Effect of Coronavirus on MSME Sector

Context:

MSMEs are likely to be the most affected by this economic downturn, both sparked and accelerated by the coronavirus pandemic, as they don’t have the buffers of the bigger firms or access to cheap capital to help them tide over this period. This situation is unlikely to revert to normal in the near term even as restrictions on large parts of the country are lifted.

MSME Definition

MSME stands for Micro, Small, and Medium Enterprises. In accordance with the Micro, Small, and Medium Enterprises Development (MSMED) Act in 2006, the enterprises are classified into two divisions.

  1. Manufacturing enterprises – engaged in the manufacturing or production of goods in any industry
  2. Service enterprises – engaged in providing or rendering services

Formally, MSMEs were defined in terms of investment in plant and machinery.

  • But this criterion for the definition was long criticised because credible and precise details of investments were not easily available by authorities.
  • The Union Cabinet decided to change the criterion to “annual turnover”, which was more in line with the imposition of GST.
  • On 13th May 2020, Finance Minister Nirmala Sitharaman added the additional principle of turnover along with the investment.

MSMEs in India

  • According to the latest available (2018-19) Annual Report of Department of MSMEs, there are 6.34 crore MSMEs in the country.
  • Around 51 per cent of these are situated in rural India.
  • MSMEs employ a little over 11 crore people but 55 per cent of the employment happens in the urban MSMEs.
  • 5 per cent of all MSMEs fall in the micro category.
  • While micro enterprises are equally distributed over rural and urban India, small and medium ones are predominantly in urban India.
  • Micro enterprises essentially refer to a single man or a woman working on their own from their home.
  • The medium and small enterprises — that is, the remaining 0.5% of all MSMEs — employ the remaining 5 crore-odd employees.
  • About 66 per cent of all MSMEs are owned by people belonging to the Scheduled Castes (12.5%), the Scheduled Tribes (4.1%) and Other Backward Classes (49.7%).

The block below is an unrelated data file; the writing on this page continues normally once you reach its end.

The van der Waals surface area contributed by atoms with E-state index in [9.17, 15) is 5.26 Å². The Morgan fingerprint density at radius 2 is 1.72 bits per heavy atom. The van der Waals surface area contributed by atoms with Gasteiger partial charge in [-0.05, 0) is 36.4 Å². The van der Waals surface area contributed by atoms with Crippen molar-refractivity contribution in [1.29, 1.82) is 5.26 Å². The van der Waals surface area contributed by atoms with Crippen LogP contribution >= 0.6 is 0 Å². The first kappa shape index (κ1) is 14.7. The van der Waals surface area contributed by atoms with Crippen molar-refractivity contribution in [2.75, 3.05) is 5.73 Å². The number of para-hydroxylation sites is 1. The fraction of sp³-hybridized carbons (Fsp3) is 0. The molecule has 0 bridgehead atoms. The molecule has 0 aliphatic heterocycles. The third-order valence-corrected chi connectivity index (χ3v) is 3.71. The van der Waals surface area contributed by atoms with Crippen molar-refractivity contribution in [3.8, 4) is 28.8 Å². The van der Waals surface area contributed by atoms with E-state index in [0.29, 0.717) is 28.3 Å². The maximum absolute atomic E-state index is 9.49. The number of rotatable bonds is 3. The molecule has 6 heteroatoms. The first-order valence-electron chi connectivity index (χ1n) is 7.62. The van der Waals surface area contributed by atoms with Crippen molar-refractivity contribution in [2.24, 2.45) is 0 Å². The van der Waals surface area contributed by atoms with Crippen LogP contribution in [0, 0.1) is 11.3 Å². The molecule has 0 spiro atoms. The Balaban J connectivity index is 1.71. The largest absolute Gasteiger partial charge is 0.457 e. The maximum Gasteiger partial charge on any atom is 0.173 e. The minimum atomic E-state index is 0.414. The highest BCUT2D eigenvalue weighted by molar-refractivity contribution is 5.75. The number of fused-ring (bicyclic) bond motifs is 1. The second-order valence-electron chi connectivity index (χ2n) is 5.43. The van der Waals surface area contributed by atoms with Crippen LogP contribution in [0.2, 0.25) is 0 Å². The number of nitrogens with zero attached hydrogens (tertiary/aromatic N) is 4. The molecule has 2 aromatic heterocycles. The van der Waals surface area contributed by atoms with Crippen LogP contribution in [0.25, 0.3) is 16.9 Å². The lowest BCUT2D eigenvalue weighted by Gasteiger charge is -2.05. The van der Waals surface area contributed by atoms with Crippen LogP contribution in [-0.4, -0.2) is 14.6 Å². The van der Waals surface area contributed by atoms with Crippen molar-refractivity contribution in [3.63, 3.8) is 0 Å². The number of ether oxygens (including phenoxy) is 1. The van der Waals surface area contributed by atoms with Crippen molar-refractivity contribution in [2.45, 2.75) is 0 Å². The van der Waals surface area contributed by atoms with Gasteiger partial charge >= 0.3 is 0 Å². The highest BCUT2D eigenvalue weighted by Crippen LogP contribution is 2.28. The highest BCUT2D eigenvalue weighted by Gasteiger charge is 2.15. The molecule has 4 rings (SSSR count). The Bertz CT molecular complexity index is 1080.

• The gender ratio among employees is largely consistent across the board at roughly 80% male and 20% female.
  • In terms of geographical distribution, seven Indian states alone account for 50 per cent of all MSMEs. These are Uttar Pradesh (14%), West Bengal (14%), Tamil Nadu (8%), Maharashtra (8%), Karnataka (6%), Bihar (5%) and Andhra Pradesh (5%).

Problems faced by MSMEs in India

MSMEs face a wide array of problems which in turn limits the potential of these undertakings.

1.Lack Of registration:

  • Most of them are not registered anywhere.
  • A big reason for this is that they are just too small. Even GST has its threshold and most micro enterprises do not qualify.
  • This apparent invisibility tends to work for enterprises as well as against them.
  • Being out of the formal network, they do not have to maintain accounts, pay taxes or adhere to regulatory norms etc. This brings down their costs.
  • But, as it is clear in a time of crisis, it also constrains a government’s ability to help them.
  • For instance, in some of developed countries, the government has tried to directly provide wage subsidy and extra credit to smaller firms but that could happen because even smaller firms were being mapped.

2.Lack of financing

  • This is possibly the single-biggest hurdle facing the MSMEs.